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Birthday Parties Downsize With the Times


Back to basics for kiddie shindigs.

In late January, as the economy was collapsing all around us, my husband and I were hosting a raucous birthday party for 28 children at the local bowling alley.

Considering the setting, it was still quite an affair with cake, pizza, and organic fruit and vegetable trays from Whole Foods (WFMI). We paid extra for the disco-bowling option and opened up a few lanes for the parents. Factor in the invitations, tips, and goodie bags and we were in it for almost $800.

Our seven-year-old twins were thrilled, more so because they hadn't had a party for their sixth birthday and there was pent-up demand. But, among the adults, conversations dwelled on foreclosures in the neighborhood and which companies were laying off employees. Three parents told me I was nuts for inviting so many children to the party.

While consumer confidence about the economy and jobs has ticked upward since those dark January days, it's still tepid. "As long as earnings continue to weigh heavily on consumers' minds, spending is likely to remain constrained," reported Lynn Franco, director of The Conference Board Consumer Research Center.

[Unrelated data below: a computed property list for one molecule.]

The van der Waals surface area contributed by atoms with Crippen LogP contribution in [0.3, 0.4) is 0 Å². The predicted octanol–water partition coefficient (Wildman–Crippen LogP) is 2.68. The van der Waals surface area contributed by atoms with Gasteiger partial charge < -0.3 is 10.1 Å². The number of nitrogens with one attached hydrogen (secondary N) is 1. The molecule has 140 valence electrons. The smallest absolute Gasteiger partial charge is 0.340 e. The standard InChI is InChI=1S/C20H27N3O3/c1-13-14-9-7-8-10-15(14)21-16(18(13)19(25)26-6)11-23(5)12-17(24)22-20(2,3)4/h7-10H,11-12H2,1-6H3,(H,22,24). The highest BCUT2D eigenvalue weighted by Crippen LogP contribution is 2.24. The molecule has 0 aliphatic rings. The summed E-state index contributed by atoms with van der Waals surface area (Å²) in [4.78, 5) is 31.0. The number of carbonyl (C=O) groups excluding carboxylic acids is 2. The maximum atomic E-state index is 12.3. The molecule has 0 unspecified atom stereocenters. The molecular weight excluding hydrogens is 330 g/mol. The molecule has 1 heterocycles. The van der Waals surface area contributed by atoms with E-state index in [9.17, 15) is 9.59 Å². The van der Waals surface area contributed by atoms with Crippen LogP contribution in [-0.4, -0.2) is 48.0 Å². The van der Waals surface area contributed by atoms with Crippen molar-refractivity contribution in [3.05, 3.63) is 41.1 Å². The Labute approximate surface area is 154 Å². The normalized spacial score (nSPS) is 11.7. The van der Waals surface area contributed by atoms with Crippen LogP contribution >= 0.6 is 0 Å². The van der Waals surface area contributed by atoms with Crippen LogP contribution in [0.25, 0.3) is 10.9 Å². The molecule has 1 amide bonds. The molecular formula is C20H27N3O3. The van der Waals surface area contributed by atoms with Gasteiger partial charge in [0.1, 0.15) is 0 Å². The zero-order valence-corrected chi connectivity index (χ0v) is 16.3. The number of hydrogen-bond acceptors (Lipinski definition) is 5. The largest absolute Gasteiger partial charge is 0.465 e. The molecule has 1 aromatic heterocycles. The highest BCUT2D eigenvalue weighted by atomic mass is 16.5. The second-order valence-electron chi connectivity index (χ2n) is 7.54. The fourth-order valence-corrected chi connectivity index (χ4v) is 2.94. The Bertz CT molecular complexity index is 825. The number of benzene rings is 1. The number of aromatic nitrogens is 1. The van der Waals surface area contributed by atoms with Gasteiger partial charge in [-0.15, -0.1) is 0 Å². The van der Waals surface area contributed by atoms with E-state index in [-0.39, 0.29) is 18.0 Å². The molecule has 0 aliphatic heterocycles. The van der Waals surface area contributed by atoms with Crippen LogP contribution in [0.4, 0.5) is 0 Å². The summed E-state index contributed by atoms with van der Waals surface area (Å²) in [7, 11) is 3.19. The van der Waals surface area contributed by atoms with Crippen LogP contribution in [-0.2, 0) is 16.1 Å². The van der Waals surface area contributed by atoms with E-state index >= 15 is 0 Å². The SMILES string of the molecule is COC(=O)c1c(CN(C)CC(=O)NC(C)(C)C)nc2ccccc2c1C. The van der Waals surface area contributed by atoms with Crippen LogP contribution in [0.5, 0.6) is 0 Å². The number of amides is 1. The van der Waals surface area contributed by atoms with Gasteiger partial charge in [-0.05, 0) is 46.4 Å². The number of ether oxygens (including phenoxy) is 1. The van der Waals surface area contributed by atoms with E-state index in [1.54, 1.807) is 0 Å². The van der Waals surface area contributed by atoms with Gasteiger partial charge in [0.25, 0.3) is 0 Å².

This belt-tightening is affecting the party business. Amscan Holdings, a party-goods manufacturer that stocks sister company Party City, reported that sales decreased 5.5% between the second quarter of 2009 and 2008 because of the economy.

Party Animals, a San Diego company that sends characters like SpongeBob and Spiderman to children's parties for $135 an hour, is doing half the business it was doing one year ago.

"Birthday parties are still a priority but families are scaling down, they are booking characters for an hour instead of two," says an office manager at Party Animals. "We are going to more parties in people's homes versus rented halls."

Some parents are forgoing parties altogether.

In Southern California, people are taking Disneyland (DIS) up on its offer of free theme-park admission on your birthday. Bringing family members or a friend along can still be cheaper than throwing a big party.

Then there's the neighborhood toyshop. Ridgewood, NJ, mom Alicia Simone took her son on a Toys 'R' Us shopping spree for his fifth birthday instead of booking the usual party gym. "It only cost me $100, much less than a party," she said.
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